Hemp Oil: Is It Good for You?
In this Article
In this Article
In this Article
- Nutrition Information
- Potential Health Benefits of Hemp Oil
- Potential Risks of Hemp Oil
Hemp oil, also known as hemp seed oil, is made from hemp, a cannabis plant like the drug marijuana but containing little to no tetrahydrocannabinol (THC), the chemical that gets people “high.” Instead of THC, hemp contains cannabidiol (CBD), a chemical that has been used to treat everything from epilepsy to anxiety.
Hemp is increasingly popular as a remedy for a range of conditions including skin issues and stress. It may contain properties that contribute to reduced risks of illnesses like Alzheimer’s disease and cardiovascular disease, though additional research is necessary. Hemp oil may also reduce inflammation in the body.
In addition to CBD, Hemp oil contains large amounts of omega-6 and omega-3 fats, which are two types of unsaturated fat s, or “good fats,” and all nine essential amino acids, the materials your body uses to make protein. Here’s more information about nutrients in hemp seed oil and how they may benefit your health.
Hemp oil is made from hemp seeds. In one serving of hemp seeds (3 tablespoons), you’ll find the following:
- Calories: 170
- Calories from fat: 108
- Total fat: 12 grams
- Saturated fat: 1 grams
- Trans fat: 0 grams
- Cholesterol: 0 grams
- Sodium: 0 grams
- Total carbohydrates: 5 grams
- Sugars: 1 grams
- Protein: 10 grams
Hemp seeds also contain these minerals and hemp nutrients:
- Vitamin C
- Omega-3 fatty acids
- Gamma linolenic acid
- B vitamins
Many of these nutrients provide the body necessary minerals and also contribute to overall health. Note that hemp seeds contain a significant amount of iron (20 % of your recommended daily diet). This helps prevent iron deficiency, or anemia.
Potential Health Benefits of Hemp Oil
Hemp seed oil is used as a remedy for a range of conditions. Some studies show that its nutrients and minerals can contribute to better skin and heart health as well as reduced inflammation. Here’s a deeper look at what the research says about the potential health benefits of hemp oil:
Improved Cardiovascular Health
The amino acid arginine is present in hempseed oil. Studies have shown that this ingredient contributes to a healthy cardiovascular system. Consuming foods with high arginine levels can help decrease the risk of heart disease.
In studies, the CBD in hemp oil has been shown to reduce seizures in rare types of childhood epilepsy that are resistant to other treatments, Dravet syndrome and Lennox-Gastaut syndrome. Regularly taking CBD can also reduce the number of seizures brought on by tuberous sclerosis complex, a condition that causes tumors to form throughout the body.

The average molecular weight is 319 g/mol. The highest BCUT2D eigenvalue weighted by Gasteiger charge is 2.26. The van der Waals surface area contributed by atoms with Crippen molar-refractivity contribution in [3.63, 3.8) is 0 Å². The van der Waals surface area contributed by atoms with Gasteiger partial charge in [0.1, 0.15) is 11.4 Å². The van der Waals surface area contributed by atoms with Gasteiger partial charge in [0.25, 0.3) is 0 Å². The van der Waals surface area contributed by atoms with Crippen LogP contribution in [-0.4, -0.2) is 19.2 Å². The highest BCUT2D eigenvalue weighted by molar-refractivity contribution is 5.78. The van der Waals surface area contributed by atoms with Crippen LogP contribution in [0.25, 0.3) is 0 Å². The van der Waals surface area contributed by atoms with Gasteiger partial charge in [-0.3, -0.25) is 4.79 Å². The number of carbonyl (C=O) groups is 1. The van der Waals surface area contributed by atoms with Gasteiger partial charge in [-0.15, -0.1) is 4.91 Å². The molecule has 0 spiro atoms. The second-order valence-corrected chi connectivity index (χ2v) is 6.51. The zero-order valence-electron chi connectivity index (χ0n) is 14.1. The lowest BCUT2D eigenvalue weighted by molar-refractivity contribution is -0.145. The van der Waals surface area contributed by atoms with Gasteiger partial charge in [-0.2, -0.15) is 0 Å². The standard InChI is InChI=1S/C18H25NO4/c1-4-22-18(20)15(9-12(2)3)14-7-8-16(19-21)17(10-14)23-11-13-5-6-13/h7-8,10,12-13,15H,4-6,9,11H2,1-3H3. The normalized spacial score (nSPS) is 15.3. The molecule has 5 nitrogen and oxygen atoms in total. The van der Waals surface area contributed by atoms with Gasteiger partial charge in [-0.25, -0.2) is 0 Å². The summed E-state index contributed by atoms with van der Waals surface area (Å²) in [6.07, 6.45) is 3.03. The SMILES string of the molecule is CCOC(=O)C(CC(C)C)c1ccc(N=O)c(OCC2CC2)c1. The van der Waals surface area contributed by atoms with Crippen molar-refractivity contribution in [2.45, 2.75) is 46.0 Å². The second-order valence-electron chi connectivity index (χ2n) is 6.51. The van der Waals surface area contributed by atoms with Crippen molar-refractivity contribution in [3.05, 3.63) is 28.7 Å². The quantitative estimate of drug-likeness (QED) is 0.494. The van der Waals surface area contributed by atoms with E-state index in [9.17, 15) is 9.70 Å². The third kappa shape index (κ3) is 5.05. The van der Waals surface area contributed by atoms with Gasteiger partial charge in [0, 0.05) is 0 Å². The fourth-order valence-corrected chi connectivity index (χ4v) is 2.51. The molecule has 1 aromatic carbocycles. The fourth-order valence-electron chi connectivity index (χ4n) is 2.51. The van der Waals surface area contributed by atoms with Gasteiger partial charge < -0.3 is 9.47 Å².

Over time, excess inflammation in your body can contribute to a variety of diseases including heart disease, diabetes, cancer, and asthma. It has been suggested that gamma linolenic acid, an omega-6 fatty acid found in hemp, acts as an anti-inflammatory. Studies have also linked the omega-3 fatty acids in hemp with reductions in inflammation.
Spreading hemp oil on your skin as a topical application can also reduce symptoms and provide relief for several types of skin disorders. One study showed that hemp oil can act as an effective acne treatment, though more research is needed in this area. In addition, consuming hemp seed oil was found to improve symptoms of atopic dermatitis, or eczema, due to the presence of the “good” polyunsaturated fats in the oil.
Potential Risks of Hemp Oil
Although hemp and marijuana come from the same species of cannabis plant, hemp has little to no THC. This means that consuming hemp is legal in the U.S. and will not cause you to become intoxicated or impaired.
In general, hemp seed oil is safe to ingest or use topically, but there are a few things to note if you decide to start taking hemp oil. Pay attention to the following potential risks of hemp oil:
Some people experience skin irritation when using topical oils containing CBD, possibly due to an allergy. Start with using a small amount to see how your skin reacts to it, and keep an eye on any changes.
It’s possible that ingesting CBD-containing oils like hemp oil can cause an upset stomach or diarrhea. Again, when you’re first introducing hemp oil into your diet, start small to see how it impacts you. Reactions may be different from person to person.
Brain, Behavior, and Immunity: “Omega-3 Supplementation Lowers Inflammation and Anxiety in Medical Students: A Randomized Controlled Trial.”
Committee on Toxicity of Chemicals in Food, Consumer Products and the Environment: “Scoping paper on the potential adverse effects of CBD products.”
Current Neurology and Neuroscience Reports: “Cannabis for the Treatment of Epilepsy: an Update.”
Current Pharmaceutical Biotechnology: “Gamma linolenic acid: an antiinflammatory omega-6 fatty acid.”
ESHA Research, Inc., Salem, Oregon: “Hemp Oil.”
GW Research Ltd.: “A Randomized Controlled Trial of Cannabidiol (GWP42003-P, CBD) for Seizures in Tuberous Sclerosis Complex (GWPCARE6).”
Harvard Men’s Health Watch: “Iron and your health.”
Journal of Clinical Investigation: “Cannabidiol exerts sebostatic and antiinflammatory effects on human sebocytes.”
Journal of Dermatological Treatment: “Efficacy of dietary hempseed oil in patients with atopic dermatitis.”
Mayo Clinic Proceedings: “Clinicians’ Guide to Cannabidiol and Hemp Oils.”
Nutrition & Metabolism: “The cardiac and haemostatic effects of dietary hempseed.”
StatPearls: “Chronic Inflammation.”
The Whole U: “Super seeds: Power up with flax, hemp, & chia.”
USDA FoodData Central: “HEMP OIL.”
World Health Organization: “CANNABIDIOL (CBD) Pre-Review Report.”
Find out what the research says about hemp oil, who should avoid it, and how it may affect your health.